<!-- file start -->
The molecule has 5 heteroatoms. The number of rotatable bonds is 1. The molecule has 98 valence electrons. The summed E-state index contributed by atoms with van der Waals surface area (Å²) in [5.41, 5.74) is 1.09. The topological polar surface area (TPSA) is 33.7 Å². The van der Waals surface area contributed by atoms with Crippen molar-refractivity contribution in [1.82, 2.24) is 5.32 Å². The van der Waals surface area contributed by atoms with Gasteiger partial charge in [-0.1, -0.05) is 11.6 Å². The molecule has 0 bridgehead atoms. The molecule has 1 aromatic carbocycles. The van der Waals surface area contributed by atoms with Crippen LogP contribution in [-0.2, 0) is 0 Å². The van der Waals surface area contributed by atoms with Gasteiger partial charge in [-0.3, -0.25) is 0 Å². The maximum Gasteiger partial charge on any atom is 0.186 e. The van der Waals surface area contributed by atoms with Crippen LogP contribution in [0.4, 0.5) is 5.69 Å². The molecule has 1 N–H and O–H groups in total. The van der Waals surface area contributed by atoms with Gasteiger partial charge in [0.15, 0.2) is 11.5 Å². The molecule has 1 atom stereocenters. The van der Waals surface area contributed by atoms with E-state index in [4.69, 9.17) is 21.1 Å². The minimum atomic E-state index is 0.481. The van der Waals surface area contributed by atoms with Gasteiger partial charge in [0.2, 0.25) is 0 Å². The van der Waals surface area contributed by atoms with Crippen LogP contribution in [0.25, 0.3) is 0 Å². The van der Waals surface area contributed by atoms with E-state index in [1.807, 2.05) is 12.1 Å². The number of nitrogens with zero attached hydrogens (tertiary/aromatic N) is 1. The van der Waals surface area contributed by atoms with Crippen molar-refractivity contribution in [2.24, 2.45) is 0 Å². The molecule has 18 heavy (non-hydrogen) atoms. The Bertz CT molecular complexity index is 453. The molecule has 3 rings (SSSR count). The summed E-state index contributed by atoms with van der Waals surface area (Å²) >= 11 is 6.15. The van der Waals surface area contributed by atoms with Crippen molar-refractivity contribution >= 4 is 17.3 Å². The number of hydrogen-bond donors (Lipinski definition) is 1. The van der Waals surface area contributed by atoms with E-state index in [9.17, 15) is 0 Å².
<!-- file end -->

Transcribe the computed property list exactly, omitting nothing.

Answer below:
The molecule has 5 heteroatoms. The number of rotatable bonds is 1. The molecule has 98 valence electrons. The summed E-state index contributed by atoms with van der Waals surface area (Å²) in [5.41, 5.74) is 1.09. The topological polar surface area (TPSA) is 33.7 Å². The van der Waals surface area contributed by atoms with Crippen molar-refractivity contribution in [1.82, 2.24) is 5.32 Å². The van der Waals surface area contributed by atoms with Gasteiger partial charge in [-0.1, -0.05) is 11.6 Å². The molecule has 0 bridgehead atoms. The molecule has 1 aromatic carbocycles. The van der Waals surface area contributed by atoms with Crippen LogP contribution in [-0.2, 0) is 0 Å². The van der Waals surface area contributed by atoms with Gasteiger partial charge in [-0.3, -0.25) is 0 Å². The maximum Gasteiger partial charge on any atom is 0.186 e. The van der Waals surface area contributed by atoms with Crippen LogP contribution in [0.4, 0.5) is 5.69 Å². The molecule has 1 N–H and O–H groups in total. The van der Waals surface area contributed by atoms with Gasteiger partial charge in [0.15, 0.2) is 11.5 Å². The molecule has 1 atom stereocenters. The van der Waals surface area contributed by atoms with E-state index in [4.69, 9.17) is 21.1 Å². The minimum atomic E-state index is 0.481. The van der Waals surface area contributed by atoms with Gasteiger partial charge in [0.2, 0.25) is 0 Å². The van der Waals surface area contributed by atoms with Crippen LogP contribution in [0.25, 0.3) is 0 Å². The van der Waals surface area contributed by atoms with E-state index in [1.807, 2.05) is 12.1 Å². The number of nitrogens with zero attached hydrogens (tertiary/aromatic N) is 1. The van der Waals surface area contributed by atoms with Crippen molar-refractivity contribution in [2.24, 2.45) is 0 Å². The molecule has 18 heavy (non-hydrogen) atoms. The Bertz CT molecular complexity index is 453. The molecule has 3 rings (SSSR count). The summed E-state index contributed by atoms with van der Waals surface area (Å²) >= 11 is 6.15. The van der Waals surface area contributed by atoms with Crippen molar-refractivity contribution >= 4 is 17.3 Å². The number of hydrogen-bond donors (Lipinski definition) is 1. The van der Waals surface area contributed by atoms with E-state index in [9.17, 15) is 0 Å².